We also evaluated the cycling stability and chemical stability of BP-ArF4 in oxidative/acidic V5+/H2SO4 solution and compared with Nafion membranes. The high CE of BP-ArF4 remained stable (nearly constant close to 100%) during the 200 charge–discharge cycles at 100 mA cm−2, which indicates negligible crossover of vanadium ions through the membrane during the operation and good chemical stability in the strong oxidizing acidic environment (Fig. 2f). The observed decrease of VE and EE during the first 100 cycles is most likely due to the electrochemical degradation of carbon electrodes, as encountered in other works.37,38 While EE of BP-ArF4 remained almost stable at 80% after 110 cycles and slightly decreased to 79% at 200 cycles, the EEs of VRFB cycling stability of the Nafion 212 and 117 membranes continuously decreased to 73% and 68% after 200 cycles, respectively (Fig. S5, ESI). When the chemical stability of the IEMs was evaluated in 0.1 M V5+ in 4 M H2SO4, all our biphenyl CEMs showed significantly lower V4+ generation than other hydrocarbon PEMs such as BPSH6039 (Fig. S6, ESI). We believe that the enhanced chemical stability stems from the absence of chemically labile aryl ether bonds in the polymer backbone. As all biphenyl CEMs reported here have polymer backbones made only of carbon–carbon bonds, they should be chemically more resistant to strongly acidic oxidizing environments than aryl ether-containing polymer CEMs such as BPSH60. Among biphenyl CEMs, BP-SA which does not have any heteroatom other than CF3– and –SO3H moieties in the chemical structure exhibited the greatest chemical resistance against oxidation. Notably, the chemical stability of BP-SA is almost comparable to that of perfluorinated polymer Nafion, which is unprecedented for a hydrocarbon-based CEM. Overall, both the battery cycling test and off-cell chemical stability test clearly suggest that our biphenyl CEMs are quite stable in VRFBs during long-term operation.

SAXS and DFT studies: selective ion transport mechanism

On the basis of our recent work on selective ion transport,40,41 we suggest that the exceptionally good battery performance of BP-ArF4 is due to its unique morphology created by the polymer structure of rigid biphenyl backbone and long tethered perfluoroalkylsulfonate side chain and optimum ion exchange capacity. When equilibrated with a 1.6 M VOSO4/4 M H2SO4 electrolyte, the hydration number (swelling) of the CEMs was low (Table 2) and a substantial amount of co-ions (sulfate/bisulfate anions) entered the membrane with a corresponding amount of counter-ions (mostly H3O+ and vanadyl species). Interestingly, there was a strong indication that VO2+ counter-ions were well hydrated and dissociated (they did not bind to the –SO3 fixed ionic group), whereas excess VO2+ was strongly associated with SO42− co-ions by forming neutral VOSO4 species within the aqueous domains of the CEMs. Then, vanadium crossover mainly occurred through VOSO4 diffusion, with a minor contribution from charged vanadium species, whereas the major contribution to the ionic current through the membrane was from protons, which were present as counter-ions and part of the excess H2SO4 entering the membrane as a consequence of the breakdown of Donnan exclusion at high acid concentrations (i.e., 4 M H2SO4). We also demonstrated that the transport of vanadium-containing species was largely decreased when the extension of aqueous domains fell below the hydrated sizes of these species (sieving-effect), which was also observed in the subnano-sieving PIM-1 membrane.42 This effect began to occur at a domain width of approx. 0.7 nm, which remained wide enough for rapid local H3O+ diffusion.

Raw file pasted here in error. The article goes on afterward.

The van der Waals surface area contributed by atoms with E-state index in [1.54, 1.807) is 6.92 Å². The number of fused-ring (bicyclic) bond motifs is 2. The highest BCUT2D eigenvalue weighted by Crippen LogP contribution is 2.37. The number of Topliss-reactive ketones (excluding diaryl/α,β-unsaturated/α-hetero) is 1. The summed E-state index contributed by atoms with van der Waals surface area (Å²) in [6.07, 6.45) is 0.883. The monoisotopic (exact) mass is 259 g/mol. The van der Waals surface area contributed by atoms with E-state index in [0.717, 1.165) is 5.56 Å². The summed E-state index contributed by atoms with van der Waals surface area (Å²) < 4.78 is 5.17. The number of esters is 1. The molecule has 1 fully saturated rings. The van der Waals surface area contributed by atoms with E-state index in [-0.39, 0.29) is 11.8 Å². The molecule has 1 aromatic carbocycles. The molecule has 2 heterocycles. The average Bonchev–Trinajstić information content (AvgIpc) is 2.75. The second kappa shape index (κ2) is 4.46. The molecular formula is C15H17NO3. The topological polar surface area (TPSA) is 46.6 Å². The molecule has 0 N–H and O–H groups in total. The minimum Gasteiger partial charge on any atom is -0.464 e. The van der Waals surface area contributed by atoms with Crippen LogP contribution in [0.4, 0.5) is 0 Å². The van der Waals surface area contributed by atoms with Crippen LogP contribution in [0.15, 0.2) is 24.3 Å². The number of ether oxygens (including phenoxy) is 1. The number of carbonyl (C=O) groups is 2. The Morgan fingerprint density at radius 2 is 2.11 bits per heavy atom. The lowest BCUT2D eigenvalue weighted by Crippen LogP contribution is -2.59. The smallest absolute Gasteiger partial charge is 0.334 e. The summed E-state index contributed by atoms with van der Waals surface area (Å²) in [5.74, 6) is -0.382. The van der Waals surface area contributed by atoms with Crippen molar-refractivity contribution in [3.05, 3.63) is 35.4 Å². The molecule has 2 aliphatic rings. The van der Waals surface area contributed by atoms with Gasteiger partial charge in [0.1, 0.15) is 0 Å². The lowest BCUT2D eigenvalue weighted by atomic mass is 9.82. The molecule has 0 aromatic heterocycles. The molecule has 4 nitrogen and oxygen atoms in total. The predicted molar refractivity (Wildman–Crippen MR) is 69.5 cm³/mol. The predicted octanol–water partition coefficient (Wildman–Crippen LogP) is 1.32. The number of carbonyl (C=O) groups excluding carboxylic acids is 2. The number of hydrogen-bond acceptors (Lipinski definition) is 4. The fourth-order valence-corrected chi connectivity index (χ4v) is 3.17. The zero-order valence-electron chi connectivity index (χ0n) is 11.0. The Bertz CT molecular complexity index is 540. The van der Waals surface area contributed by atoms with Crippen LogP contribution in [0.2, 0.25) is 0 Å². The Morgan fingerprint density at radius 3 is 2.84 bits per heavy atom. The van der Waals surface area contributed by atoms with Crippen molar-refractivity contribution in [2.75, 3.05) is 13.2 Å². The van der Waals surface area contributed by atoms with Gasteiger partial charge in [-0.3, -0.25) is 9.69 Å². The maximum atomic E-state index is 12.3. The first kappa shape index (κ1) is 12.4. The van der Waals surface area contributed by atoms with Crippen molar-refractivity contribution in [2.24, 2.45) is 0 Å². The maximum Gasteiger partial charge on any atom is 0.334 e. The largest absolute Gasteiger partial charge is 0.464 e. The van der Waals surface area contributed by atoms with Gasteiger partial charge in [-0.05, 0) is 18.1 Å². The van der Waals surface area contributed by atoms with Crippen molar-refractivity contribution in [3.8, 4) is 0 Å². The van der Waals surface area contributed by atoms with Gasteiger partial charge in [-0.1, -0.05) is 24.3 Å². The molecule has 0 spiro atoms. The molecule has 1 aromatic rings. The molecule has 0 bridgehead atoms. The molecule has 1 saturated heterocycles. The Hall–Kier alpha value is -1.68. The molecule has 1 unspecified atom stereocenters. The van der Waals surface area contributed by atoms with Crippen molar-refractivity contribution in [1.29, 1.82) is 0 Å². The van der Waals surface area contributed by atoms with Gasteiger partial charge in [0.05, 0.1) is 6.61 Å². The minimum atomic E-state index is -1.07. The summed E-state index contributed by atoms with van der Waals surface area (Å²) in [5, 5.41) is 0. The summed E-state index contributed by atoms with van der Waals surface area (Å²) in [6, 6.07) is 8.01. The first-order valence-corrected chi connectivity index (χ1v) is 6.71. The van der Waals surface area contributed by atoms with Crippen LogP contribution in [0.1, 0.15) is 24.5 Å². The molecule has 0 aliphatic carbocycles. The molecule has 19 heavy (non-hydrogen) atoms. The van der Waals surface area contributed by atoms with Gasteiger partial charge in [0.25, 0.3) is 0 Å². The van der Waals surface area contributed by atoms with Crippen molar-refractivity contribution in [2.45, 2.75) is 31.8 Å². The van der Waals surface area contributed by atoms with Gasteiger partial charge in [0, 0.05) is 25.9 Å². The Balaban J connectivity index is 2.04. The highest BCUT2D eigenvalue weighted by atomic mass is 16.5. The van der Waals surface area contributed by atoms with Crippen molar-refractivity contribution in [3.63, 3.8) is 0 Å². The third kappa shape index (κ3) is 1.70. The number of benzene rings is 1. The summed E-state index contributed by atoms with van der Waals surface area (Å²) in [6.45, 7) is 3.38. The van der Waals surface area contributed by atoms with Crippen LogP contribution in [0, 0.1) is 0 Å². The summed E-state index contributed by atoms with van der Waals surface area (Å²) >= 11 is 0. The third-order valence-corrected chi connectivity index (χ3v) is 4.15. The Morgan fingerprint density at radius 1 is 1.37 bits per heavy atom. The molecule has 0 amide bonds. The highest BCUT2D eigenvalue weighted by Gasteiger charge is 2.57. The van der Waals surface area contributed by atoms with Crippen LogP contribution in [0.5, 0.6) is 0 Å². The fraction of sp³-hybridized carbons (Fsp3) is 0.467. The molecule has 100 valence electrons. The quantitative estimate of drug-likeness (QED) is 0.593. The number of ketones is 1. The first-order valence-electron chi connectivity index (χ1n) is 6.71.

Table 2 Position of ionomer peak in q-space and calculated values for the average width of aqueous ionic domain daq of membranes in contact with different solutions. λ represents hydration number. Polymer density ρpolymer and water content wH2O, respectively, and electrolyte content welectrolyte, were used to calculate daq using eqn (1)
Samples Density H+ form in water In 4 M H2SO4/1.6 M VOSO4
ρ polymer (g cm−3) q−1) w H2O (%) λ d aq (nm) q−1) w electrolyte (%) d aq (nm)
Nafion 117 2.1 0.124 25 20.4 2.10 0.149 21 1.20
BP-ArF4 1.4 0.156 28 17.3 1.41 0.190 19 0.63
BP-ArSA 1.2 0.162 32 13.0 1.41 0.210 28 0.75
BP-SA 1.2 0.184 50 24.3 1.85 0.224 37 0.94


With their pronounced hydrophobic/hydrophilic separation, as indicated in Table 2, perfluorosulfonic acid membranes, Nafion 117 and Nafion 212, have much wider aqueous domains, despite the lower swelling in highly concentrated electrolytes (i.e., 1.6 M VOSO4/4 M H2SO4), thus explaining their low CE values. In contrast, the flexible and long side chains of Nafion efficiently decouple hydrophobic aggregation within the polymeric domain from ionic ordering and water coalescence within the aqueous ionic domain, thus leading to a relatively smooth interface between the two domains and good connectivity of the aqueous ionic domain. Consequently, even with low IEC, Nafion membranes show less of a conductivity decrease than other IEMs as hydration decreases.43 With respect to low hydration conditions, such as those in VRFBs, relatively high proton conductivity can still be achieved, thus leading to high VE for a given current density (Fig. 2b). Therefore, a key design criterion for obtaining both high CE and VE is the morphology of the IEMs, which should have narrow aqueous ionic domains that efficiently block the transport of vanadium species (e.g., VOSO4, VOaq2+, VOaq2+, Vaq3+, Vaq2+) but are still wide enough and well-connected for high proton conductivity.